Monday 29 October 2012

A Small Treasure

I said a while ago (here) that sorting publications at Lee Mills had progressed to the point where all the many boxes of "Patterns Unsorted" had now been through at least the first stage of sorting.  Although that was a good thing, a downside is that we are much less likely to come across unexpected treasures.  A box labelled "Patterns Unsorted" often contained a complete mix of all kinds of papers - magazines, patterns torn out of magazines, newspapers cuttings, etc. -  as well as pattern leaflets. And occasionally, something really special.   Now we have been through all those boxes once, so we more or less know what we have, and there won't be any more surprises.

But there are still a few treasures that have been forgotten.  Last week, one of the other volunteers was looking through a bundle of letters and found a  postcard, inside the letter from the donor.   It's a birthday greetings card and was sent to a girl called Mildred by her "Auntie and Uncle" in 1933.  Presumably, Mildred liked to knit. Or wear stripy jumpers.   (The original photo was black and white, or rather sepia, and was coloured by hand, so the lurid yellow, green and orange colour scheme may be just the colourist's imagination.)  And she must have kept the card, probably for a long time - it was eventually bought by the donor at a fair some 70 years later.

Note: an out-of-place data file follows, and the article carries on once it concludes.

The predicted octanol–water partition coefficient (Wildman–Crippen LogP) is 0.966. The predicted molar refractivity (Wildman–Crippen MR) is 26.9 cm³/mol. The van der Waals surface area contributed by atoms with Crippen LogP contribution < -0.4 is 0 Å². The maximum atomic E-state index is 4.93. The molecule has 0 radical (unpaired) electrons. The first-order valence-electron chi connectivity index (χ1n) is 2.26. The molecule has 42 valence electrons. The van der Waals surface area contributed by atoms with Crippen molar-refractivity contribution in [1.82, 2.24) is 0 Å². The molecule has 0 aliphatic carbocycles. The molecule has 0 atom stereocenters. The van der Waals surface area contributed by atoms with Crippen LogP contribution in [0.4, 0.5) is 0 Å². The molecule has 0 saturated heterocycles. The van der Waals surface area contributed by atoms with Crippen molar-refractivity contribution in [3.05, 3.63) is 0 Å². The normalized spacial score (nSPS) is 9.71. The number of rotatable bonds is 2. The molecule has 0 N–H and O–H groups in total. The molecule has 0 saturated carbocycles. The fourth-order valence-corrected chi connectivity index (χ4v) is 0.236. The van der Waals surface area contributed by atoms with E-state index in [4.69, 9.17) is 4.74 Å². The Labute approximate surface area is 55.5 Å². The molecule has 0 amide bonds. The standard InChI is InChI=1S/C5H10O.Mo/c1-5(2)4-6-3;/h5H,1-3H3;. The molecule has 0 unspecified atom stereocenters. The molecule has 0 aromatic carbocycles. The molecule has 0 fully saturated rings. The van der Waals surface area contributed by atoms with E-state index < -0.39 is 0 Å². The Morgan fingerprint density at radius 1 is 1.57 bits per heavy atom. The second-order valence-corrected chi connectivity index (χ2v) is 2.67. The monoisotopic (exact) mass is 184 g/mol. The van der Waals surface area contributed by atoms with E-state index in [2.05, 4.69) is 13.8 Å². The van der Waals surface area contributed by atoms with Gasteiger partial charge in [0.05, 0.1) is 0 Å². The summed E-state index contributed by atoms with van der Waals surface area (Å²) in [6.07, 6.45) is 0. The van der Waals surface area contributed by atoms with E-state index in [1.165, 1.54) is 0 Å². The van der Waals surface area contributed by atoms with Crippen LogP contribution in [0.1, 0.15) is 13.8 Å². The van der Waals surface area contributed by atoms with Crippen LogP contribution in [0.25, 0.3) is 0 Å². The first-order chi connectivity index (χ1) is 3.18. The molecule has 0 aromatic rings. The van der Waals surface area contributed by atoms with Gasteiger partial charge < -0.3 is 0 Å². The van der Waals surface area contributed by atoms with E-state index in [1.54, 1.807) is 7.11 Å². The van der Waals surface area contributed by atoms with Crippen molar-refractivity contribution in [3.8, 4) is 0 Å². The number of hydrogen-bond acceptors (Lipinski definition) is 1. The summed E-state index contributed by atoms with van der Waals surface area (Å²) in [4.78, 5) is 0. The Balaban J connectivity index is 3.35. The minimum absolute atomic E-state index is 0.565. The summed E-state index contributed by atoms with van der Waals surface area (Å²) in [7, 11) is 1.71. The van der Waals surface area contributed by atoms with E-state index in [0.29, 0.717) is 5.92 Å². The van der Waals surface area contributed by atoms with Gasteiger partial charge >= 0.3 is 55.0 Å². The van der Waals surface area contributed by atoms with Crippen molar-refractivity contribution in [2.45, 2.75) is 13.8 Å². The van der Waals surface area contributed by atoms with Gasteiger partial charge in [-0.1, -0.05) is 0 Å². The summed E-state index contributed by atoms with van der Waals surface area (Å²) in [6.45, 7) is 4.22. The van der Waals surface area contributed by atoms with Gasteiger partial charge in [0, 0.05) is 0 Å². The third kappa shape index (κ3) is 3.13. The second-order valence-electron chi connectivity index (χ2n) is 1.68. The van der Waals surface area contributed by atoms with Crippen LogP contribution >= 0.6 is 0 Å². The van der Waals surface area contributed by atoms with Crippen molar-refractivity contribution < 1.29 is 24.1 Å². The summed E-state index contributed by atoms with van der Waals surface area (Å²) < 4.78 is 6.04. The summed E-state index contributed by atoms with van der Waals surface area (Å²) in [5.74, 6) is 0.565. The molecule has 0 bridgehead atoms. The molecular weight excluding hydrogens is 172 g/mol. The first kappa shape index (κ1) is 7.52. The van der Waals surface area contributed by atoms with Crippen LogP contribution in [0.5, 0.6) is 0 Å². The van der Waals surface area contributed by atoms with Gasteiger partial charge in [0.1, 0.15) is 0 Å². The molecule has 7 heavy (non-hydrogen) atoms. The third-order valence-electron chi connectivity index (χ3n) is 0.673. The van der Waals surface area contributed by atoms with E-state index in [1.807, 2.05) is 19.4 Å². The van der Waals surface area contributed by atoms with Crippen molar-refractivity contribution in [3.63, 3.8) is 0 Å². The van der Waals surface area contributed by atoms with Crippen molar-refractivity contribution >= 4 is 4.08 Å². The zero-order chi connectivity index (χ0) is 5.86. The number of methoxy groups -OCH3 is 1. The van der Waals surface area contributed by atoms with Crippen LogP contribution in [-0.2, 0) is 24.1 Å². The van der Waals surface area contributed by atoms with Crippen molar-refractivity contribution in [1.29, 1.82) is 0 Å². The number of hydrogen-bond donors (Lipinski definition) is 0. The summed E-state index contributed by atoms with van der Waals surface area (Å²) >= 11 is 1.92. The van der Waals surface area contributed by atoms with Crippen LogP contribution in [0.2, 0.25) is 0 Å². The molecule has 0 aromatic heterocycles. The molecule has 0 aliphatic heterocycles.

I know that Montse Stanley collected postcards with a knitting theme.  (Her collection of all kinds of objects related to knitting is housed at the University of Southampton, while the publications in her collection are a component of the Knitting Reference Library at Winchester School of Art - I visited the Knitting Reference Library while I was in Winchester for the In the Loop conference in September, but I have not seen the rest of her collection.)   In an article in The Knitter, Linda Newington (librarian of the Knitting Reference Library)  explains that Montse's  husband Thomas Stanley had a postcard business, and she started her own collection through going to postcard fairs with him.   But as far as I know, this one is the only postcard in the Guild's collections.  We shall certainly treasure it. 

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